Hoy also recommends tracking your time. “Use a tool like Toggl to track the amount of hours you are actually working. Review to check that you are meeting your obligations.”
Experiment with your schedule to see what works best for you. If you’d rather get your workload done sooner than later, try waking up at the crack of dawn. For night owls, try getting your work day started around 10 a.m. and see how that fares.
Set Up a Dedicated Workspace
This can be tricky to maneuver, especially if you live in a studio apartment in New York City or another metropolis. However, Hoy knows from personal experience that having your own office or workspace is valuable in the long run. “I really don't like to mix my workspace with my downtime/leisure space. If I'm working on the couch or the dining table, I don't feel that focused or productive. If you don't have enough space for a separate office, even just a corner in your house where you can set up a small dedicated work desk will do the trick.”
A separate workspace not only benefits your productivity, but also your financials. If you run a small business out of your apartment, you would be remiss to not take advantage of the home office tax deduction.
Let the Sun Shine In
Working from home no doubt has its perks, but staring at a computer for eight hours is one of those necessary evils that come with the telecommuting experience. Whenever you take breaks, step away from the glowing white screen and use that time to reconnect with Mother Nature. Stepping outdoors boasts numerous benefits including increased function and stress reduction, making it a perfect way to refresh and recharge.
“Sometimes working from home can get a little claustrophobic,” Hoy says. “Take time out to get outside. Even if it’s just for a five-minute walk.”
Want to turn your apartment into the ultimate work-from-home environment? You should also check out our blog post about feng shui to restore balance and harmony in your humble abode.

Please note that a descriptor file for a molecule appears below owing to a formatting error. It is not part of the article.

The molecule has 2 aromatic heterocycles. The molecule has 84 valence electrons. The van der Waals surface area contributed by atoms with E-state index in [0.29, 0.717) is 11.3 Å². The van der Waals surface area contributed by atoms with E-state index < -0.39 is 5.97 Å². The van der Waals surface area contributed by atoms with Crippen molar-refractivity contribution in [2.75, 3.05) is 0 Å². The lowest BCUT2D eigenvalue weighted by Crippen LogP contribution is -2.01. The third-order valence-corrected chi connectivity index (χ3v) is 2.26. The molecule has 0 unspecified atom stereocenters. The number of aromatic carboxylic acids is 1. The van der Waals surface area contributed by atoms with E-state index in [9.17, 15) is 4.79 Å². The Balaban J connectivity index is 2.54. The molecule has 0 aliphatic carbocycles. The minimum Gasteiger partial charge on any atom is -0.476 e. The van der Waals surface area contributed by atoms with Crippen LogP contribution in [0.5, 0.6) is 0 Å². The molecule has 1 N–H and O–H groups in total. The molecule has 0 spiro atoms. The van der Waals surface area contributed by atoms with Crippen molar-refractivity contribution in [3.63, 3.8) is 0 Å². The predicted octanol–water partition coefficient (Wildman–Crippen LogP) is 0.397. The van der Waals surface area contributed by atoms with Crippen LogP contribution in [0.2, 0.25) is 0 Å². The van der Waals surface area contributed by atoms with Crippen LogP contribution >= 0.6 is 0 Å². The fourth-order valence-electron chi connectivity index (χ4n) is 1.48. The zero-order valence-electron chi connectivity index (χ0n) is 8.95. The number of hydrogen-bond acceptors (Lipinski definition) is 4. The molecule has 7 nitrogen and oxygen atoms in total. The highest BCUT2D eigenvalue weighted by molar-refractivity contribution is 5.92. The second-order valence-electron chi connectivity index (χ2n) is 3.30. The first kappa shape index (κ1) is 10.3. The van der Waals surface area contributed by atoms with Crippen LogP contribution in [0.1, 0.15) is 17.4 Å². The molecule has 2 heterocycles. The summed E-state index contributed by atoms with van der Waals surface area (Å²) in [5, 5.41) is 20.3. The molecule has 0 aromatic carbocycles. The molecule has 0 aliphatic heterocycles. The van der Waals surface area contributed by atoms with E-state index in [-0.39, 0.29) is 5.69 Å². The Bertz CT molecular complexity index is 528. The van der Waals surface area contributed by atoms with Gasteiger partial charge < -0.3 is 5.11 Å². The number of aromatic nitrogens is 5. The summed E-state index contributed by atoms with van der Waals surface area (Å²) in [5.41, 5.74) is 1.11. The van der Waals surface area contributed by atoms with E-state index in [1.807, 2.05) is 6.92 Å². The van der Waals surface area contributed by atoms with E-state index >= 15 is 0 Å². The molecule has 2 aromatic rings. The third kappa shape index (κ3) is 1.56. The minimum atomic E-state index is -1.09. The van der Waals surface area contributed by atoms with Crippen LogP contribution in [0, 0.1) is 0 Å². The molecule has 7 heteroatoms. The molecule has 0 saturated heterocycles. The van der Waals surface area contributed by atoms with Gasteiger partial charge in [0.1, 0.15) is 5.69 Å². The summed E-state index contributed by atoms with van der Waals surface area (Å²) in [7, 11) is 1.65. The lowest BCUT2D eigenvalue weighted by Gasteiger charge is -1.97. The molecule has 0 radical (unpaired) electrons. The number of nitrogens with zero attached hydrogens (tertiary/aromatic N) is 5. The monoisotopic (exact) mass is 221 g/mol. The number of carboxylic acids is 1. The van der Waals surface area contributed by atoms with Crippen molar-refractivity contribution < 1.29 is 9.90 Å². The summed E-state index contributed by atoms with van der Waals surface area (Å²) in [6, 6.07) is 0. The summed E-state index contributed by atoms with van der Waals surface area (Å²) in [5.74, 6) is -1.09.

The information presented on or through this Website is made available solely for general information purposes. We do not warrant the accuracy, completeness, or usefulness of this information. Any reliance you place on such information is strictly at your own risk. We disclaim all liability and responsibility arising from any reliance placed on such materials by you or any other visitor to this Website, or by anyone who may be informed of any of its contents. Any reference to amenities, services, rules, policies, or procedures at a Greystar apartment community is general in nature, and each Greystar apartment community may have amenities, services, rules, policies, and procedures that differ from those referenced on this Website. Please consult with your Greystar apartment community for the exact amenities, services, rules, policies, or procedures applicable.
This Website may include content provided by third parties, including materials provided by other users, bloggers, and third-party licensors, syndicators, aggregators, and/or reporting services. All statements and/or opinions expressed in these materials, and all articles and responses to questions and other content, other than the content provided by Greystar, are solely the opinions and the responsibility of the person or entity providing those materials. These materials do not necessarily reflect the opinion of Greystar. We are not responsible, or liable to you or any third party, for the content or accuracy of any materials provided by any third parties.